The Department for Work and Pensions (DWP) has been forced to abandon an investigation into claims that its contractors were carrying out covert attempts to trick benefit claimants, after the Tory MP who sparked the probe failed to co-operate.
Dr Ben Spencer, the Conservative MP for Runnymede and Weybridge, told a minister in July how staff working for its benefit assessment companies were setting traps at assessment centres to try to test claimants’ mobility.
He told Chloe Smith, the minister for disabled people at the time, that staff were deliberately putting lifts out of order and making other attempts to trick claimants waiting to be assessed for their disability benefits.
Smith promised to carry out an urgent investigation into his claims.
DWP has now told Disability News Service (DNS) – in response to a freedom of information request – that Smith wrote to the committee a month later asking Spencer to “provide more details of the assessment centres where the alleged activity occurred”.
She said she would instruct DWP officials to investigate the allegations if he passed on the information.
But DWP told DNS in its freedom of information response that – more than two months after Smith wrote to the committee – Spencer had failed to provide those details.
DWP added in the letter: “To date we have not received any further details from Dr Ben Spencer MP.
“Without this detail we have not been able to conduct any investigation, which is why we do not hold any information on the investigation, the steps to carry out such an investigation, what form it took and its progress/completion.”
Spencer, first elected in 2019, has so far refused to comment on his failure to provide the information.
A member of his staff said on Tuesday morning that Spencer would be able to comment “if you are able to share a copy of your article”.
When DNS explained that the news story had not yet been written, she claimed it was for the committee to respond to questions about “the publication of material from Committee enquiries”.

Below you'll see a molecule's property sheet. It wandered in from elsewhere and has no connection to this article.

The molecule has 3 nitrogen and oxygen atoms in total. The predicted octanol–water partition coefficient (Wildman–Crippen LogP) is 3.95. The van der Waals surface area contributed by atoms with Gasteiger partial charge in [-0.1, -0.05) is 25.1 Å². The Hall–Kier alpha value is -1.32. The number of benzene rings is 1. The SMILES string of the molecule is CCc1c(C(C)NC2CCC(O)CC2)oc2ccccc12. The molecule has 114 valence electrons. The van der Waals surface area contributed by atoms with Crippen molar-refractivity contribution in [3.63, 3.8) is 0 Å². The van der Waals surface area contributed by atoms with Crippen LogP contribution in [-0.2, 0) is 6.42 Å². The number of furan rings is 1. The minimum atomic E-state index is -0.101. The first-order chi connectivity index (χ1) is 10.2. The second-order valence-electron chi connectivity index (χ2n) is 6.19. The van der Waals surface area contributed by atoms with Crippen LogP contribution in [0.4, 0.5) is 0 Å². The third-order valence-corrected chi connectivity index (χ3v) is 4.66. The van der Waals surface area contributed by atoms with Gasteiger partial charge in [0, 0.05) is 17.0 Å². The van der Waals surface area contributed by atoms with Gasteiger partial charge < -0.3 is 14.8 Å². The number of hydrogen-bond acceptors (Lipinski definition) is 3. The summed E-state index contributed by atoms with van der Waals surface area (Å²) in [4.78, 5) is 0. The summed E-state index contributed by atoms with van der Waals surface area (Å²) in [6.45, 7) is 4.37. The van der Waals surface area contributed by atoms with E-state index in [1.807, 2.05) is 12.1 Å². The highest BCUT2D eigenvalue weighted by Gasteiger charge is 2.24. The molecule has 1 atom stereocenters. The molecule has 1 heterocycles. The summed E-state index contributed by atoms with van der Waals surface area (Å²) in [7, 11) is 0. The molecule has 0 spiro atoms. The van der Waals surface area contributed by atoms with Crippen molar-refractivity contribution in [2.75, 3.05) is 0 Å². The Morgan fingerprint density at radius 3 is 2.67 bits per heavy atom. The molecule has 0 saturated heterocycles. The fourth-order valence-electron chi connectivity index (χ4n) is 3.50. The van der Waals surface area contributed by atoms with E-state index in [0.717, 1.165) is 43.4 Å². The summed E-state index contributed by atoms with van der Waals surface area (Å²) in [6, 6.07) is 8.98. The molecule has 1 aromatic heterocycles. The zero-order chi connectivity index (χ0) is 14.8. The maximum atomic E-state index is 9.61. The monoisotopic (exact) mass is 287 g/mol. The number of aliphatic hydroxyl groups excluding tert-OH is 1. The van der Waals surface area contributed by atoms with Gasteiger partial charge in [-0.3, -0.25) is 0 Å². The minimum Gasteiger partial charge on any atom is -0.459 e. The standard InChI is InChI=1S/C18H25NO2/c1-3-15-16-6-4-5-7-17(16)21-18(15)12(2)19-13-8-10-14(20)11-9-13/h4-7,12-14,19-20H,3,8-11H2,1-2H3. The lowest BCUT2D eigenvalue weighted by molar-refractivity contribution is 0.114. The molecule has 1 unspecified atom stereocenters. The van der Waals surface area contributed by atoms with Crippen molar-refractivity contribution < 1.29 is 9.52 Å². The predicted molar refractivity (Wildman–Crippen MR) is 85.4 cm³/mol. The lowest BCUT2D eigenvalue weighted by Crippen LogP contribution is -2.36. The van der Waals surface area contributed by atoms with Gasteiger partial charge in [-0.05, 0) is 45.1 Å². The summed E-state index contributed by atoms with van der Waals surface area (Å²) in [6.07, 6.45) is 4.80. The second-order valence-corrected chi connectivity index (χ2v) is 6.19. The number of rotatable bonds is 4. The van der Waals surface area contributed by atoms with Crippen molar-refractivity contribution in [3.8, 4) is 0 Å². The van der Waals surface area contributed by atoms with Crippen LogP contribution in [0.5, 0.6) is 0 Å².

DNS explained that the enquiry related to a DWP investigation and not a committee inquiry, but she failed to respond further by noon today (Thursday).
Sir Stephen Timms, the Labour chair of the committee, had also failed to comment by noon today on Spencer’s failure to provide DWP with the information.
One disabled claimant had told Spencer that the lifts in the assessment centre had been “deliberately” broken, to assess whether claimants could use the stairs.
A second claimant told him that the healthcare professional who was carrying out the assessment had dropped a pen on the floor to see if they would pick it up “as part of a covert assessment”.
Another had told Spencer that there had been water available at the assessment centre he attended, but the water cooler did not have any cups, although the cooler at the end of the corridor did have cups.
Smith told the committee that these tactics were not legitimate parts of the assessment process.
The three private sector contractors that carry out the work capability assessment and the assessments for personal independence payment – Atos, Capita and Maximus – have all strongly denied claims that any of their staff practise the “covert” tricks described by Spencer.
Picture: Dr Ben Spencer (left) and Chloe Smith at the evidence session in July
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